Imam in Georgia makes history as first person to be convicted on terrorist offenses - lead Rome mosque
February 28, 2007
By Kenneth Rowson
Shorbagi was not only the leader of the Rome Mosque; he was a leader in the Rome community. Several people, including one Rome city official, testified to his character in federal court Tuesday morning. His family was in the courtroom for sentencing. United States District Judge Harold Murphy sentenced Shorbagi to seven-years and eight-months in prison.
Unites States Attorney David Nahmias said, "The people who financially support terrorism are not the people who are personally building bombs or setting off bombs." Nahmias added, "But, they're the people who make that kind of activity possible."
Shorbagi plead guilty to providing financial support to Hamas through donations to an organization called The Holy Land Foundation for Relief and Development. Nahmias says Shorbagi was the Georgia representative for the group, and hosted high-level Hamas officials at his Rome Mosque. In 1997, Hamas was designated as a foreign terrorist organization by the United States.
Michael Trost, Shorbagi's attorney, says his client was aware the money could end up funding violence.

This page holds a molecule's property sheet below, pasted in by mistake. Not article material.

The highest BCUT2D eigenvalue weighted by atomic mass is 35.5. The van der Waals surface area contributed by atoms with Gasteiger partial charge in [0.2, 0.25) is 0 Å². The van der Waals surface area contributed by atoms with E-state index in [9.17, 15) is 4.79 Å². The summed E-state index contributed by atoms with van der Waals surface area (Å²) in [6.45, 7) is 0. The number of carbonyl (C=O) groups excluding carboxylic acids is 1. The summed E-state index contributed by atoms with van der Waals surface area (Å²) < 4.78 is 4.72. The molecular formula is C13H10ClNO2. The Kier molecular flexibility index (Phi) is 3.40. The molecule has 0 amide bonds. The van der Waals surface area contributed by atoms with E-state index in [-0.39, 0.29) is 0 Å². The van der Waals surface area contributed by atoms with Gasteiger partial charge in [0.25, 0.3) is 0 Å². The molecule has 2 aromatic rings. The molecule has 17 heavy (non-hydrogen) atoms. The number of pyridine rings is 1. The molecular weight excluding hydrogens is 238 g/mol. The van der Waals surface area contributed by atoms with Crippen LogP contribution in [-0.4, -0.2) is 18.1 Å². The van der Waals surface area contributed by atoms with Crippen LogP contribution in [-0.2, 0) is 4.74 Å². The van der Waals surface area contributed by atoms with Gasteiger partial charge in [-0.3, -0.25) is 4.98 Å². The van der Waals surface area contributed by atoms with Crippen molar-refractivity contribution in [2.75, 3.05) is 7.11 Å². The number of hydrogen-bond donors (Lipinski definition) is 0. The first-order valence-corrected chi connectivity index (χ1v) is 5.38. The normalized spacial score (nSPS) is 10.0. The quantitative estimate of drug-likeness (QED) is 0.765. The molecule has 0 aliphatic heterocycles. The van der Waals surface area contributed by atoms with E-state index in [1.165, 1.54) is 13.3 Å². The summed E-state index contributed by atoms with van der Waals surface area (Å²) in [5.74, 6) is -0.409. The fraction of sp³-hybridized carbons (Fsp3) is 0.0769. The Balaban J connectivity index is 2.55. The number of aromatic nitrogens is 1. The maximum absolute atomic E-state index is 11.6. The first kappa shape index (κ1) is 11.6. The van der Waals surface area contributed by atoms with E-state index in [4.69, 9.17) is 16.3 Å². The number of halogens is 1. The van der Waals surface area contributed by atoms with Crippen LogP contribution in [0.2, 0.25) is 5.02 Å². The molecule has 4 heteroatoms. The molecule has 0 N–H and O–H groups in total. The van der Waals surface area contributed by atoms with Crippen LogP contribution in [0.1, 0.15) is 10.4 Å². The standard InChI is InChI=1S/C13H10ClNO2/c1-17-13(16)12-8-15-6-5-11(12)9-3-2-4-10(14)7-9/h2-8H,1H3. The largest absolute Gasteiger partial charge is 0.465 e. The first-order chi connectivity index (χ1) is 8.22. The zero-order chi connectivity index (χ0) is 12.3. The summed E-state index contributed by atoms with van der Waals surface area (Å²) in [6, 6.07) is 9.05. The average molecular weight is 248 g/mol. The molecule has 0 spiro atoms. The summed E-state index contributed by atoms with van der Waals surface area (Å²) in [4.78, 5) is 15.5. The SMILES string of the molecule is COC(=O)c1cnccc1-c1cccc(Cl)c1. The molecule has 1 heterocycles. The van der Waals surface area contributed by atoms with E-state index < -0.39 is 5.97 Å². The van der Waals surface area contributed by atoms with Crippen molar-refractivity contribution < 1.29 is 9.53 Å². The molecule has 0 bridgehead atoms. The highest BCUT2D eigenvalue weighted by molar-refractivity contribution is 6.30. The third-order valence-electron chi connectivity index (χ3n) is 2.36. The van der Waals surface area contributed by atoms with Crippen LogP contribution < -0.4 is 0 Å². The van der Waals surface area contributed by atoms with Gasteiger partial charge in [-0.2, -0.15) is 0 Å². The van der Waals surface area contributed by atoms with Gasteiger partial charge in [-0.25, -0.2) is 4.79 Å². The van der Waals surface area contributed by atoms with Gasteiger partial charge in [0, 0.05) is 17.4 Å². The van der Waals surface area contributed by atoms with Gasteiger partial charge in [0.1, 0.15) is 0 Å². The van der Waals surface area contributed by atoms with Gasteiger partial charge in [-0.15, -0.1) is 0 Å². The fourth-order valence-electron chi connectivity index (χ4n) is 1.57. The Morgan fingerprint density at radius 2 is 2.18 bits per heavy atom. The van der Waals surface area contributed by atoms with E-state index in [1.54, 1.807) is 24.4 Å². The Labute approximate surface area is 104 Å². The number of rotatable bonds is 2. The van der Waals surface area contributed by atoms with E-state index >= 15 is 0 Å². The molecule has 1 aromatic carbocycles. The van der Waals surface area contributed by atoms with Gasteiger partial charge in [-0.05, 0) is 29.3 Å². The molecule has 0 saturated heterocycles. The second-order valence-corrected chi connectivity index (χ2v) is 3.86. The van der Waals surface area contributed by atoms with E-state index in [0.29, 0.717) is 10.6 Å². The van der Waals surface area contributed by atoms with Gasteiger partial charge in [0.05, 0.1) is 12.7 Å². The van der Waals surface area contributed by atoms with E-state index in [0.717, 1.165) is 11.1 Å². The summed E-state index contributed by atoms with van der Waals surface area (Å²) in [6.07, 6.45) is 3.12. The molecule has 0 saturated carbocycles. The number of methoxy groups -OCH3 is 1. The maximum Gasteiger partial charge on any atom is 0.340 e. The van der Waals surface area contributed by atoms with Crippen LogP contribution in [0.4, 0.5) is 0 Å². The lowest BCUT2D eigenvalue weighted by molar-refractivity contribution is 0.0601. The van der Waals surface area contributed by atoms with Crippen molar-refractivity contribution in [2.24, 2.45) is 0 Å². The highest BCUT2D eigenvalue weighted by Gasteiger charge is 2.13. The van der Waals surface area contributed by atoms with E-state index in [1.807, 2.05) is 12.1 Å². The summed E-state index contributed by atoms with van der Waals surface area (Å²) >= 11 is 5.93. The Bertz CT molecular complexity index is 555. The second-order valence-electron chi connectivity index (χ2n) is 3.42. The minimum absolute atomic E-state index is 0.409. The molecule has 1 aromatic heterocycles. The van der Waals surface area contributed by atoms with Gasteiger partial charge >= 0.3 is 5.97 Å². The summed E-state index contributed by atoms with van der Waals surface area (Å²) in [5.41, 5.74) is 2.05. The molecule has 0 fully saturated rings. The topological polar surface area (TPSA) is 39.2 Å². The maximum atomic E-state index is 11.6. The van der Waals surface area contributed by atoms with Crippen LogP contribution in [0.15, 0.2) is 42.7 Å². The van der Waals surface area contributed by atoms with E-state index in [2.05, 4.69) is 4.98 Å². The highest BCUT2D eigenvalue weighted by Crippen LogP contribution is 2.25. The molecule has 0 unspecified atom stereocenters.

"He understood that once the money left his hands, he had very little control and knew that that was a possibility. Whether that was his intent is another matter," Trost said.
Despite the support from family and community, it was Shorbagi's cooperation with the Government that helped him get a reduced sentence from the maximum 15-years for his crime.
"He testified in a trial in Chicago in which there were some terrorism charges brought against several individuals," his attorney said.
Both the U.S. Attorney and his defense attorney said Shorbagi could reduce his sentence further if he continues to cooperate with the Government.
Mohamed Shorbagi is a citizen of the Palestine territories. He has been in the United States legally for 22 years. In court, he said his family is all United States citizens.